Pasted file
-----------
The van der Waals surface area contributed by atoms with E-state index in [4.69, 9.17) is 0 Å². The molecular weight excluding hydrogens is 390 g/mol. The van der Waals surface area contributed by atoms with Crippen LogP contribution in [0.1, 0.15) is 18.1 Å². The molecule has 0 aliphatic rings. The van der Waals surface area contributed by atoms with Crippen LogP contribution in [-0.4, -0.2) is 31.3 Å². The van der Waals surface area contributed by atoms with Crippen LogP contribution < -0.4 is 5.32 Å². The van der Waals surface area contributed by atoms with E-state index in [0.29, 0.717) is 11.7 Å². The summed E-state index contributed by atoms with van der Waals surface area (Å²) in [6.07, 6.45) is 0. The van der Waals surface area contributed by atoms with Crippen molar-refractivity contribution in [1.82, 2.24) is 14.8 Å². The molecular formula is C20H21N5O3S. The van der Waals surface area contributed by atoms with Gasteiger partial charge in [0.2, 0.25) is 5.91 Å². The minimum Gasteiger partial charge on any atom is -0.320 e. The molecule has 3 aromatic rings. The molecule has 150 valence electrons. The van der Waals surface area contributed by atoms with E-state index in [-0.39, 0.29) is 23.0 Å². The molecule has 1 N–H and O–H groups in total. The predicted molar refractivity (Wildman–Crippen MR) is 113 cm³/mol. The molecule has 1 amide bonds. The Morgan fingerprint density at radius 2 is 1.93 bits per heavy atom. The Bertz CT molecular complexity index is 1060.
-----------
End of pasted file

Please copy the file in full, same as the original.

The van der Waals surface area contributed by atoms with E-state index in [4.69, 9.17) is 0 Å². The molecular weight excluding hydrogens is 390 g/mol. The van der Waals surface area contributed by atoms with Crippen LogP contribution in [0.1, 0.15) is 18.1 Å². The molecule has 0 aliphatic rings. The van der Waals surface area contributed by atoms with Crippen LogP contribution in [-0.4, -0.2) is 31.3 Å². The van der Waals surface area contributed by atoms with Crippen LogP contribution < -0.4 is 5.32 Å². The van der Waals surface area contributed by atoms with E-state index in [0.29, 0.717) is 11.7 Å². The summed E-state index contributed by atoms with van der Waals surface area (Å²) in [6.07, 6.45) is 0. The van der Waals surface area contributed by atoms with Crippen molar-refractivity contribution in [1.82, 2.24) is 14.8 Å². The molecular formula is C20H21N5O3S. The van der Waals surface area contributed by atoms with Gasteiger partial charge in [0.2, 0.25) is 5.91 Å². The minimum Gasteiger partial charge on any atom is -0.320 e. The molecule has 3 aromatic rings. The molecule has 150 valence electrons. The van der Waals surface area contributed by atoms with E-state index in [-0.39, 0.29) is 23.0 Å². The molecule has 1 N–H and O–H groups in total. The predicted molar refractivity (Wildman–Crippen MR) is 113 cm³/mol. The molecule has 1 amide bonds. The Morgan fingerprint density at radius 2 is 1.93 bits per heavy atom. The Bertz CT molecular complexity index is 1060.